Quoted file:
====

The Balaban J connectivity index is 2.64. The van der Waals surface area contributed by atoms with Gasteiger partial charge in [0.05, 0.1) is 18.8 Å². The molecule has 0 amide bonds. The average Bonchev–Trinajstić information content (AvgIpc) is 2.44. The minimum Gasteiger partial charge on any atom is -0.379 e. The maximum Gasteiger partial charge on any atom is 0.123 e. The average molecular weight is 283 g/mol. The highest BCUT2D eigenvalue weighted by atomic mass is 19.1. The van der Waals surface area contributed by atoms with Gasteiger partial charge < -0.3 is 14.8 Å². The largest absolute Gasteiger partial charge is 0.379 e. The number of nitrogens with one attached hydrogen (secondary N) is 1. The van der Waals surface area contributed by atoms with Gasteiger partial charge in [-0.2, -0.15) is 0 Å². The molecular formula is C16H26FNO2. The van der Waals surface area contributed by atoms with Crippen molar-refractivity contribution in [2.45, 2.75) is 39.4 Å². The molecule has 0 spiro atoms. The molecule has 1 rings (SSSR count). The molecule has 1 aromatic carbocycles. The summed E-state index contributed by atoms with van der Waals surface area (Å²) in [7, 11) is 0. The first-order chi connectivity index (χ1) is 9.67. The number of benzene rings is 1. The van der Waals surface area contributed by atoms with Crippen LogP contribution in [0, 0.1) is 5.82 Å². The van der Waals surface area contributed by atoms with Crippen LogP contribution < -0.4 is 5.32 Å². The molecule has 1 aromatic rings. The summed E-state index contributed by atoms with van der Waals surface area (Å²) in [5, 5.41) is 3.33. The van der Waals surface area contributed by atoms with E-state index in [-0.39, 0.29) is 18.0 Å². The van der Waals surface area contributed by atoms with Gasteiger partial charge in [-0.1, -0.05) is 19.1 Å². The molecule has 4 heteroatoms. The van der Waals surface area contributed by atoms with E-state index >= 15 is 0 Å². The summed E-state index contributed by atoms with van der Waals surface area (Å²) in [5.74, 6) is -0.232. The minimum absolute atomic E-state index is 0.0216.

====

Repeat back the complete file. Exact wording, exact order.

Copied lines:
The Balaban J connectivity index is 2.64. The van der Waals surface area contributed by atoms with Gasteiger partial charge in [0.05, 0.1) is 18.8 Å². The molecule has 0 amide bonds. The average Bonchev–Trinajstić information content (AvgIpc) is 2.44. The minimum Gasteiger partial charge on any atom is -0.379 e. The maximum Gasteiger partial charge on any atom is 0.123 e. The average molecular weight is 283 g/mol. The highest BCUT2D eigenvalue weighted by atomic mass is 19.1. The van der Waals surface area contributed by atoms with Gasteiger partial charge < -0.3 is 14.8 Å². The largest absolute Gasteiger partial charge is 0.379 e. The number of nitrogens with one attached hydrogen (secondary N) is 1. The van der Waals surface area contributed by atoms with Gasteiger partial charge in [-0.2, -0.15) is 0 Å². The molecular formula is C16H26FNO2. The van der Waals surface area contributed by atoms with Crippen molar-refractivity contribution in [2.45, 2.75) is 39.4 Å². The molecule has 0 spiro atoms. The molecule has 1 rings (SSSR count). The molecule has 1 aromatic carbocycles. The summed E-state index contributed by atoms with van der Waals surface area (Å²) in [7, 11) is 0. The first-order chi connectivity index (χ1) is 9.67. The number of benzene rings is 1. The van der Waals surface area contributed by atoms with Crippen LogP contribution in [0, 0.1) is 5.82 Å². The van der Waals surface area contributed by atoms with Crippen LogP contribution < -0.4 is 5.32 Å². The molecule has 1 aromatic rings. The summed E-state index contributed by atoms with van der Waals surface area (Å²) in [5, 5.41) is 3.33. The van der Waals surface area contributed by atoms with E-state index in [-0.39, 0.29) is 18.0 Å². The van der Waals surface area contributed by atoms with Gasteiger partial charge in [-0.1, -0.05) is 19.1 Å². The molecule has 4 heteroatoms. The van der Waals surface area contributed by atoms with E-state index >= 15 is 0 Å². The summed E-state index contributed by atoms with van der Waals surface area (Å²) in [5.74, 6) is -0.232. The minimum absolute atomic E-state index is 0.0216.